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Using read/write to update a file

by PackerX (Initiate)
on Oct 14, 2014 at 18:37 UTC ( #1103787=perlquestion: print w/replies, xml ) Need Help??

PackerX has asked for the wisdom of the Perl Monks concerning the following question:

I have a file that I would like to update, line by line. This is what I'm attempting, which is not working.
open(DATA, "+<myfile.csv") || die "Error: $!"; while(<DATA>) { s/foo/bar/g; # print; } close(DATA);
If I uncomment #print, the output gives me exactly what I expect, but the file is not updating. What am I missing here? I need to update the file line by line because the file may be extremely large and I do not want to pull the whole thing into memory.

Replies are listed 'Best First'.
Re: Using read/write to update a file
by blue_cowdawg (Monsignor) on Oct 14, 2014 at 18:51 UTC

    Try this:

    #!/usr/bin/perl -w use strict; use Tie::File; tie my @ry,"Tie::File","myfile.csv" or die $!; $_ =~ s/foo/bar/g for @ry; untie @ry;


    Peter L. Berghold -- Unix Professional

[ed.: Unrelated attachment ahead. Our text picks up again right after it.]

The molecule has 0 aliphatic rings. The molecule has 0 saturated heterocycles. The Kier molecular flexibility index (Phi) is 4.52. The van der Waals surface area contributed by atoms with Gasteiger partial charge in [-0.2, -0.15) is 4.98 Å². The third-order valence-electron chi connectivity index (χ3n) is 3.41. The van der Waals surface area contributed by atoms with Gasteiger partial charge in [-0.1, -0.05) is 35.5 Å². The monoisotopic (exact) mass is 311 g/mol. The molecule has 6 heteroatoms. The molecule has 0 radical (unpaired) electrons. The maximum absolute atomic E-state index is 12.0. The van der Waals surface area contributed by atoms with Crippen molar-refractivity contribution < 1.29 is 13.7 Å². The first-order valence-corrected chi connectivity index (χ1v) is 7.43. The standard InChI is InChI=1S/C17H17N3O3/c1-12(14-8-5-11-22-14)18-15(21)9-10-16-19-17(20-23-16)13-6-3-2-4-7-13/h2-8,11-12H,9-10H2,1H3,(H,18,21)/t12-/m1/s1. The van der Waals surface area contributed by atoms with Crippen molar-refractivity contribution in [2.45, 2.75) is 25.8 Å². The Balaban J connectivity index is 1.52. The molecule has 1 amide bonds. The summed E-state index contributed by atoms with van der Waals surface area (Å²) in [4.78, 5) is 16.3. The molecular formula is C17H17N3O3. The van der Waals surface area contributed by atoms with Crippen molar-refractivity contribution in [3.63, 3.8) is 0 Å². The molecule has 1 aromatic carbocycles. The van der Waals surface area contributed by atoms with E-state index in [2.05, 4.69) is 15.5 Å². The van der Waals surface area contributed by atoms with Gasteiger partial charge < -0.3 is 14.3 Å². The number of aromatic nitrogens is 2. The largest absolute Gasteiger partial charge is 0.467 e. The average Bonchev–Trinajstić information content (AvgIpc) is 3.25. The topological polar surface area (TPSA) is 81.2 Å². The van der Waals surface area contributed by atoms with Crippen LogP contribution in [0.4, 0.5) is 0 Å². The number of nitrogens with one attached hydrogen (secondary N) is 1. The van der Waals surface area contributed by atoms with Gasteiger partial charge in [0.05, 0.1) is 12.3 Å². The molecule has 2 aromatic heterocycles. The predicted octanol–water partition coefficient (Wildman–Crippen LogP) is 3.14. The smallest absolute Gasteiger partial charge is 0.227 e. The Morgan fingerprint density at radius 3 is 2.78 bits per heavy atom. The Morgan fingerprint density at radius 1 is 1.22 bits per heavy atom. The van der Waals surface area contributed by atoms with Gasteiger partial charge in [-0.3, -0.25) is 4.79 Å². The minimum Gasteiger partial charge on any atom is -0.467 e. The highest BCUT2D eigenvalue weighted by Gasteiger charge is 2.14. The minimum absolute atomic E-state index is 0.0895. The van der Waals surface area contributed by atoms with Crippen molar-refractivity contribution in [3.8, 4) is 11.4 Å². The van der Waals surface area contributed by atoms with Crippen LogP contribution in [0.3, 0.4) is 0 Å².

Peter -at- Berghold -dot- Net; Blog: http://blog.berghold.net Warning: No political correctness allowed.
Re: Using read/write to update a file
by toolic (Bishop) on Oct 14, 2014 at 18:51 UTC
    In your code, print prints to STDOUT, not your myfile.csv file. You could specify the DATA filehandle, but I think you'll just be appending lines, not replacing them. Consider Tie::File.

      I believe that you will end up overwriting the next record, not appending. So if you start with a file

      afoo bfoo cfoo dfoo
      you should end up with
      afoo abar cfoo cbar

      (untested)

      --MidLifeXis

Re: Using read/write to update a file
by Laurent_R (Canon) on Oct 14, 2014 at 19:00 UTC